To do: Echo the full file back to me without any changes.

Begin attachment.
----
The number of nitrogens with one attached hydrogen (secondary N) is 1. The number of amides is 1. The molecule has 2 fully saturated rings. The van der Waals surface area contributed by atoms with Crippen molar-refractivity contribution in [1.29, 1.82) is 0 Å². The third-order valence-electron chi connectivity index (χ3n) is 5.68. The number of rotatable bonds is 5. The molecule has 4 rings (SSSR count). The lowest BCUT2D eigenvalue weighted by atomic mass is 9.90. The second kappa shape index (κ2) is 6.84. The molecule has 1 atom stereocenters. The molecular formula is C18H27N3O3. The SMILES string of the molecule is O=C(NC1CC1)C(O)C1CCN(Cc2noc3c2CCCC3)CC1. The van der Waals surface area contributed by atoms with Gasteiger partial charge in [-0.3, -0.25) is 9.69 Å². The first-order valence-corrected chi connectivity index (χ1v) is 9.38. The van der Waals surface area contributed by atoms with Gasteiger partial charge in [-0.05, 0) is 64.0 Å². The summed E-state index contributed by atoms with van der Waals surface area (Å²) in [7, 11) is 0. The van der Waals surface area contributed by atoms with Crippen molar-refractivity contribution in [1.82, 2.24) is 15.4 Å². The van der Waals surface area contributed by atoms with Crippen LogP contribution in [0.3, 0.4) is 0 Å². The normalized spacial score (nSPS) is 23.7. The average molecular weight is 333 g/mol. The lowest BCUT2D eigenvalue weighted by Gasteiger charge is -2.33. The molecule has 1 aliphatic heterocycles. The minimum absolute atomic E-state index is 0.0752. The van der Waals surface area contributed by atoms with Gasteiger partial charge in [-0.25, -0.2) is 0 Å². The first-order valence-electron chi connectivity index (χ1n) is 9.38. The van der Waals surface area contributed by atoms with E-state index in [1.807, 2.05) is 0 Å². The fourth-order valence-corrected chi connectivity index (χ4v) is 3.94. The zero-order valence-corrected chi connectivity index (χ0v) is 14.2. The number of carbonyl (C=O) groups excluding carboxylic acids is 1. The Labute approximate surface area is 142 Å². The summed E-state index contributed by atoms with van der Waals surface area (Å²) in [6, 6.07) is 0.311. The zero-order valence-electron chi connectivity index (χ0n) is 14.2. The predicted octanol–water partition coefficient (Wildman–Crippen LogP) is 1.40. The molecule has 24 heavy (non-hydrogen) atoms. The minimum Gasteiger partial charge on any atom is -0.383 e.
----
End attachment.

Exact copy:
The number of nitrogens with one attached hydrogen (secondary N) is 1. The number of amides is 1. The molecule has 2 fully saturated rings. The van der Waals surface area contributed by atoms with Crippen molar-refractivity contribution in [1.29, 1.82) is 0 Å². The third-order valence-electron chi connectivity index (χ3n) is 5.68. The number of rotatable bonds is 5. The molecule has 4 rings (SSSR count). The lowest BCUT2D eigenvalue weighted by atomic mass is 9.90. The second kappa shape index (κ2) is 6.84. The molecule has 1 atom stereocenters. The molecular formula is C18H27N3O3. The SMILES string of the molecule is O=C(NC1CC1)C(O)C1CCN(Cc2noc3c2CCCC3)CC1. The van der Waals surface area contributed by atoms with Gasteiger partial charge in [-0.3, -0.25) is 9.69 Å². The first-order valence-corrected chi connectivity index (χ1v) is 9.38. The van der Waals surface area contributed by atoms with Gasteiger partial charge in [-0.05, 0) is 64.0 Å². The summed E-state index contributed by atoms with van der Waals surface area (Å²) in [7, 11) is 0. The van der Waals surface area contributed by atoms with Crippen molar-refractivity contribution in [1.82, 2.24) is 15.4 Å². The van der Waals surface area contributed by atoms with Crippen LogP contribution in [0.3, 0.4) is 0 Å². The normalized spacial score (nSPS) is 23.7. The average molecular weight is 333 g/mol. The lowest BCUT2D eigenvalue weighted by Gasteiger charge is -2.33. The molecule has 1 aliphatic heterocycles. The minimum absolute atomic E-state index is 0.0752. The van der Waals surface area contributed by atoms with Gasteiger partial charge in [-0.25, -0.2) is 0 Å². The first-order valence-electron chi connectivity index (χ1n) is 9.38. The van der Waals surface area contributed by atoms with E-state index in [1.807, 2.05) is 0 Å². The fourth-order valence-corrected chi connectivity index (χ4v) is 3.94. The zero-order valence-corrected chi connectivity index (χ0v) is 14.2. The number of carbonyl (C=O) groups excluding carboxylic acids is 1. The Labute approximate surface area is 142 Å². The summed E-state index contributed by atoms with van der Waals surface area (Å²) in [6, 6.07) is 0.311. The zero-order valence-electron chi connectivity index (χ0n) is 14.2. The predicted octanol–water partition coefficient (Wildman–Crippen LogP) is 1.40. The molecule has 24 heavy (non-hydrogen) atoms. The minimum Gasteiger partial charge on any atom is -0.383 e.